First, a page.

The expo was a surreal experience and I wish I had more time to experience it, but we were getting hungry and my family had to leave.
For a few weeks leading up to race weekend, a few Instagrammers were trying to coordinate a meetup the night before the race. For weeks we chatted about the race and got to know each other a little better. It wasn’t easy to find a place that could seat 12 people, but somehow we managed and the food was fantastic! I now have friends for life and hope we can meetup again at a future race! Even as I write this race report, we’re still chatting about the weekend, how much fun we had, and how sore we are! Thank you Christina, Jess, Jenna, Joel, Robyn, Gregg, Claire, Gaby and Carlos for being part of an amazing weekend!
Sunday morning was Daylight Savings Time, which meant we got an extra hour sleep. I still went to bed at 9pm on Saturday, but I didn’t get an extra hour of sleep. I was supposed to be up at 5am to get ready and board the Team TCS bus by 6:15. I ended up waking up at 4am and laid in bed for an hour waiting for the clock to hit 5am. We didn’t have anything to eat in the room (big mistake!), so I headed down to the bus thinking it probably would only take 45 minutes to get to the athletes’ village in Staten Island. I had to be in my corral by 9am, so I had plenty of time to fuel up!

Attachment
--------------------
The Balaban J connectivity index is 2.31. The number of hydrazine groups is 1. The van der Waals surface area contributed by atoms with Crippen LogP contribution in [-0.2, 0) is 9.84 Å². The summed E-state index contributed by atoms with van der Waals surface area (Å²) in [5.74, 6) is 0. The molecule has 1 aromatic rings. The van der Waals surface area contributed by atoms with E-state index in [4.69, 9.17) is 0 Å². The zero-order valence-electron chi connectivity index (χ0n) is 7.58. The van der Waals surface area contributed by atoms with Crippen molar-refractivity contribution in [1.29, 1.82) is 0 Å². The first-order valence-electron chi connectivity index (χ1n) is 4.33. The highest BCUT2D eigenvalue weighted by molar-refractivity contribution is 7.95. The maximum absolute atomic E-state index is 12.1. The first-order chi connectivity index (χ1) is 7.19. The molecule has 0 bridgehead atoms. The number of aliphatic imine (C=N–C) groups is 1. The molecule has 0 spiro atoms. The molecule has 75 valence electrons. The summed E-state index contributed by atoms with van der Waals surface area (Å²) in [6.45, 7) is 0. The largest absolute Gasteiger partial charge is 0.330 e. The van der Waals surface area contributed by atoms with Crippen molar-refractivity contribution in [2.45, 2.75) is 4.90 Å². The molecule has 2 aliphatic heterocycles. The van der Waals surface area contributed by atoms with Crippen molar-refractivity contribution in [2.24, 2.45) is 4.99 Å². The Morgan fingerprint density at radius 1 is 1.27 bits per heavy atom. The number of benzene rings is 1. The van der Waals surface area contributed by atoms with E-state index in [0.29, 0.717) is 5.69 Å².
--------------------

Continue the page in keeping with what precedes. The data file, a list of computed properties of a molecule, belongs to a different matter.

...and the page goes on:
Jenna and I were discussing a race strategy over dinner the night before and decided we would run together. Jenna is an accomplished runner who ran Boston three times and will be running it again in 2017 so I was really looking forward to running with someone who could hopefully keep me in check along the way! She was starting in Wave 1 – Blue Corral D. I was in Wave 1 – Blue Corral E. She would be able to start in my corral as you’re allowed to move back if you want in the corral. The plan was for Jenna to meet me at the Team TCS tent at 8:15am and we would walk to the blue corrals together.
We boarded the buses just before 6am and rolled out around 6:30am. The cool thing about the bus ride is we had a police escort through Manhattan. Unfortunately, it still took about an hour to get to Staten Island and once we were there, another 25 minutes or so to get off the bus. Needless to say, I hadn’t had a bite to eat or a drink the entire time! I finally asked if anyone on the bus had a banana and someone was kind enough to give me one. At this point, I was starting to get a headache from the lack of food. Crossing the Verrazano-Narrows Bridge, many of us looked out towards Manhattan and joked that it seemed a lot further than 26 miles!